R. This is an important point. We who do and live in this environment, along with record companies, need to find ways to make this whole thing sustainable. The digital age has its problems with illegal sharing, but it can facilitate the distribution of the music, making it reach people in distant places, and that’s where the vacuum is. We need to find ways to make it sustainable for the bands and record companies, for the media that also depend on this business, and it is remarkable that we are not following everything as we should. While we do not find a way to face all this, I believe that the best weapon to keep the business is the promotion of shows, there is everything face to face, there is no way to cheat.

What kind of responses do you get to your music? What has been the thing that has gotten the most attention?
R. So far the answers have been very positive. The reviews have come with a good average, and it’s gratifying for us. We are launching the album in Europe, just the place where the bands we’ve always heard come from, it’s a very different feeling. I was surprised by one of the reviews on a website where the author of the critic says that during the songs he got his fists raised and shaking his head (laughs). That was great!

We live in a world where there are no real distances between people communicating anymore. What has been the most surprising contact so far?
R. When we were still producing the album, we released a song by Soundcloud from our producer, as a way of evaluating what we were doing, listening to comments, feedback from people. To our surprise, we received a message from a radio program in Cleveland, Ohio, USA. They performed our music and the listeners loved it! That was just sensational. There are no more borders, we are all really connected.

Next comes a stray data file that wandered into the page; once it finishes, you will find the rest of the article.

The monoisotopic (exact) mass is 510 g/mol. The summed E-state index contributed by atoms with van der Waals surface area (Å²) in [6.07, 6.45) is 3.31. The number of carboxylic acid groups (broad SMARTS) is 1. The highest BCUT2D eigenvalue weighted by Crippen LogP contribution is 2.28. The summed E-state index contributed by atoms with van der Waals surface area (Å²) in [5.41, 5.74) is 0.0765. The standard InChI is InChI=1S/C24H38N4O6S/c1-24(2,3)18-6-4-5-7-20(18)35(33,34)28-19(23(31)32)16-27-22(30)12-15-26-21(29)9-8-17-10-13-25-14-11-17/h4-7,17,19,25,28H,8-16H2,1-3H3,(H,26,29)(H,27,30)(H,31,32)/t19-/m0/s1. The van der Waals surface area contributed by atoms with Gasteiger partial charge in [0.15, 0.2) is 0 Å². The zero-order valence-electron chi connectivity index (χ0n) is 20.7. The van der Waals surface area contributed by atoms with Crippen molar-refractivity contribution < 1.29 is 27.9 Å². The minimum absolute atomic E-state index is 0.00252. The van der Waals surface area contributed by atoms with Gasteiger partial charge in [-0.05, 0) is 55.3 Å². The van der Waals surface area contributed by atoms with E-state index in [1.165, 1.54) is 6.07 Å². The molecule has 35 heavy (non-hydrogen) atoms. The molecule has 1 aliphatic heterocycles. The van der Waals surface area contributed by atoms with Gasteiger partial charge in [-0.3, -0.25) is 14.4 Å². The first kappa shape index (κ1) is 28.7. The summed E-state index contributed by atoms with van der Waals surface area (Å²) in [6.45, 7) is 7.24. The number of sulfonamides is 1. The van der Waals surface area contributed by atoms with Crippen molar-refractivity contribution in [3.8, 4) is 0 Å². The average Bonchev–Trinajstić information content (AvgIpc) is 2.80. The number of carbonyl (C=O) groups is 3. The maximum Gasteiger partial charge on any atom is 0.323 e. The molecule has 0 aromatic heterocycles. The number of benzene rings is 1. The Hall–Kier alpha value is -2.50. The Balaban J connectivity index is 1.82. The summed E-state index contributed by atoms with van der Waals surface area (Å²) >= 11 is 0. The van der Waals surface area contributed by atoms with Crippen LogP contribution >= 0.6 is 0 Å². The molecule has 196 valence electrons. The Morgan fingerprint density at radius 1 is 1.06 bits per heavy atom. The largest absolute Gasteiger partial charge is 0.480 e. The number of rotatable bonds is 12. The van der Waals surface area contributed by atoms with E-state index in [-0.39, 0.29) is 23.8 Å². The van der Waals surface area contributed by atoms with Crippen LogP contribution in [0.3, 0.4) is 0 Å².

Does playing in a band make you feel like you are a part of a greater community? What has music brought with it that you would have otherwise missed out on?
R. Playing music is first and foremost an escape, an anti stress remedy. Seeing people listening to their music, whether it’s in shows or the messages that arrive on the album is very cool. The interaction and bonding between rock and heavy music lovers has been something consolidated for decades, it’s like a great worldwide brotherhood. The fact that we are releasing an album on a worldwide level has further expanded this fellowship to us. We have known and interacted with people from different countries, cultures, all because of music. It has been a special moment and we are very happy.

What is the live scene like for you? Do you feel that playing live helps building a bigger following?
R. Playing live is one of the things we love to do. It’s the kind of thing that makes you feel really part of it, whether you’re a musician or a spectator. Everyone there, face to face, without masks, without an elaborate production, only band and public, is in a show that the relationships become real. The audience needs to be won, so the band has to play with the heart, show everything they can in a sincere and true way. Surely that is the way to build a solid base of fans and followers.

What plans do you have for the future?
R. We’re promoting the album “Savagery”, so we’ve been thinking about doing that until next year. We intend to tour a lot, Europe is a goal and logically other places that may become possible. We want people to see the band in action on stage. At the same time, we already have enough written material for an upcoming release, so our plans are to move forward with our music.